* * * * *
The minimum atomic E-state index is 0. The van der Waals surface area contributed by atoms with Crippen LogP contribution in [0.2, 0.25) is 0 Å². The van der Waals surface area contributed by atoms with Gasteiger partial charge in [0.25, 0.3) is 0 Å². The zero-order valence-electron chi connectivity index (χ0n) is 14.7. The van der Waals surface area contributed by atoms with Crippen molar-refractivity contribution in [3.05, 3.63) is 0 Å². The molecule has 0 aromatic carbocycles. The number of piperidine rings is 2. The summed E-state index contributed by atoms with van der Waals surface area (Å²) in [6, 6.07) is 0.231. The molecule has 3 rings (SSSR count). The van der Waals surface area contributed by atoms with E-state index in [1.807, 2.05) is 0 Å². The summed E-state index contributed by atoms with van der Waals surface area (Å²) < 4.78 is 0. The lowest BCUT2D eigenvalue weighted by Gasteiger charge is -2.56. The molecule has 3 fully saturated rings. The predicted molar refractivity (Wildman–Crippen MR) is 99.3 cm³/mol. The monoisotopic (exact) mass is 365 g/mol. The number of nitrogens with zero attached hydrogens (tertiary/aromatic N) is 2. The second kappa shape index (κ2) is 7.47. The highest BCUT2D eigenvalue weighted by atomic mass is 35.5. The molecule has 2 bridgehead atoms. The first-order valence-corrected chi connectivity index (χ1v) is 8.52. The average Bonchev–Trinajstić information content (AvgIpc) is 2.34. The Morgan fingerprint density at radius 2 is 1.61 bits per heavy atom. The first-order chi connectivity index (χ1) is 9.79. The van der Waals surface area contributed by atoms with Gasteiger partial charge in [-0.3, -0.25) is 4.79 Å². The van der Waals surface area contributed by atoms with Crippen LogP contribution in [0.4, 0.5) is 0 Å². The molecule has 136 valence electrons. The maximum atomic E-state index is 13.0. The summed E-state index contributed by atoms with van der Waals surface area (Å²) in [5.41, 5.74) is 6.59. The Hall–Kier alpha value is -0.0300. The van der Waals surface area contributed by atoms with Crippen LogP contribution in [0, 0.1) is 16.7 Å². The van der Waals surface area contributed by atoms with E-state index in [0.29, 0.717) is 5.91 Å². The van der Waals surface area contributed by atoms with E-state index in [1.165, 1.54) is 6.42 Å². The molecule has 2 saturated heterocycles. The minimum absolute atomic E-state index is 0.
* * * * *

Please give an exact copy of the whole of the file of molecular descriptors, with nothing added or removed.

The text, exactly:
The minimum atomic E-state index is 0. The van der Waals surface area contributed by atoms with Crippen LogP contribution in [0.2, 0.25) is 0 Å². The van der Waals surface area contributed by atoms with Gasteiger partial charge in [0.25, 0.3) is 0 Å². The zero-order valence-electron chi connectivity index (χ0n) is 14.7. The van der Waals surface area contributed by atoms with Crippen molar-refractivity contribution in [3.05, 3.63) is 0 Å². The molecule has 0 aromatic carbocycles. The number of piperidine rings is 2. The summed E-state index contributed by atoms with van der Waals surface area (Å²) in [6, 6.07) is 0.231. The molecule has 3 rings (SSSR count). The van der Waals surface area contributed by atoms with E-state index in [1.807, 2.05) is 0 Å². The summed E-state index contributed by atoms with van der Waals surface area (Å²) < 4.78 is 0. The lowest BCUT2D eigenvalue weighted by Gasteiger charge is -2.56. The molecule has 3 fully saturated rings. The predicted molar refractivity (Wildman–Crippen MR) is 99.3 cm³/mol. The monoisotopic (exact) mass is 365 g/mol. The number of nitrogens with zero attached hydrogens (tertiary/aromatic N) is 2. The second kappa shape index (κ2) is 7.47. The highest BCUT2D eigenvalue weighted by atomic mass is 35.5. The molecule has 2 bridgehead atoms. The first-order valence-corrected chi connectivity index (χ1v) is 8.52. The average Bonchev–Trinajstić information content (AvgIpc) is 2.34. The Morgan fingerprint density at radius 2 is 1.61 bits per heavy atom. The first-order chi connectivity index (χ1) is 9.79. The van der Waals surface area contributed by atoms with Gasteiger partial charge in [-0.3, -0.25) is 4.79 Å². The van der Waals surface area contributed by atoms with Crippen LogP contribution in [0.4, 0.5) is 0 Å². The molecule has 136 valence electrons. The maximum atomic E-state index is 13.0. The summed E-state index contributed by atoms with van der Waals surface area (Å²) in [5.41, 5.74) is 6.59. The Hall–Kier alpha value is -0.0300. The van der Waals surface area contributed by atoms with Crippen LogP contribution in [0, 0.1) is 16.7 Å². The van der Waals surface area contributed by atoms with E-state index in [0.29, 0.717) is 5.91 Å². The van der Waals surface area contributed by atoms with E-state index in [1.165, 1.54) is 6.42 Å². The molecule has 2 saturated heterocycles. The minimum absolute atomic E-state index is 0.